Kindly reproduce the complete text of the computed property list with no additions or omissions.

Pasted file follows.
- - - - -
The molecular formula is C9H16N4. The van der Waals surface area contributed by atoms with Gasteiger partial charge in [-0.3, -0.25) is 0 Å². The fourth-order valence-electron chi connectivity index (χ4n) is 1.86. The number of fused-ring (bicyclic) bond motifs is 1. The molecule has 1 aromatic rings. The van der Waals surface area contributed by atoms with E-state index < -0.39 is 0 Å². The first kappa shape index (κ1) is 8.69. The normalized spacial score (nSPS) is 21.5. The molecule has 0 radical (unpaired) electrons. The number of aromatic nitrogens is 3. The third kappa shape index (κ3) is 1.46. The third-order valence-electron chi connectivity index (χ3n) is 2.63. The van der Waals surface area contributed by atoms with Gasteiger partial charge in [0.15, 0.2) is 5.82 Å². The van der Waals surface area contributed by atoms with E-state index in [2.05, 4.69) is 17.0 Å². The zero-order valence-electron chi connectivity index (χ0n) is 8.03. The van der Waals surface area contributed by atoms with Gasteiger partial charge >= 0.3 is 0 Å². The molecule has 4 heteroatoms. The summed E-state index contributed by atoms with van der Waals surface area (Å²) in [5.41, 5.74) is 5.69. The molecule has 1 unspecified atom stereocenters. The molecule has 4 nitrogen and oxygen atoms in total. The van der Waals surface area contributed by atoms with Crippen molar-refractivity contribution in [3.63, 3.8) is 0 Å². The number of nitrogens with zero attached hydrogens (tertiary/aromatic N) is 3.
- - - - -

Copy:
The molecular formula is C9H16N4. The van der Waals surface area contributed by atoms with Gasteiger partial charge in [-0.3, -0.25) is 0 Å². The fourth-order valence-electron chi connectivity index (χ4n) is 1.86. The number of fused-ring (bicyclic) bond motifs is 1. The molecule has 1 aromatic rings. The van der Waals surface area contributed by atoms with E-state index < -0.39 is 0 Å². The first kappa shape index (κ1) is 8.69. The normalized spacial score (nSPS) is 21.5. The molecule has 0 radical (unpaired) electrons. The number of aromatic nitrogens is 3. The third kappa shape index (κ3) is 1.46. The third-order valence-electron chi connectivity index (χ3n) is 2.63. The van der Waals surface area contributed by atoms with Gasteiger partial charge in [0.15, 0.2) is 5.82 Å². The van der Waals surface area contributed by atoms with E-state index in [2.05, 4.69) is 17.0 Å². The zero-order valence-electron chi connectivity index (χ0n) is 8.03. The van der Waals surface area contributed by atoms with Gasteiger partial charge >= 0.3 is 0 Å². The molecule has 4 heteroatoms. The summed E-state index contributed by atoms with van der Waals surface area (Å²) in [5.41, 5.74) is 5.69. The molecule has 1 unspecified atom stereocenters. The molecule has 4 nitrogen and oxygen atoms in total. The van der Waals surface area contributed by atoms with Crippen molar-refractivity contribution in [3.63, 3.8) is 0 Å². The number of nitrogens with zero attached hydrogens (tertiary/aromatic N) is 3.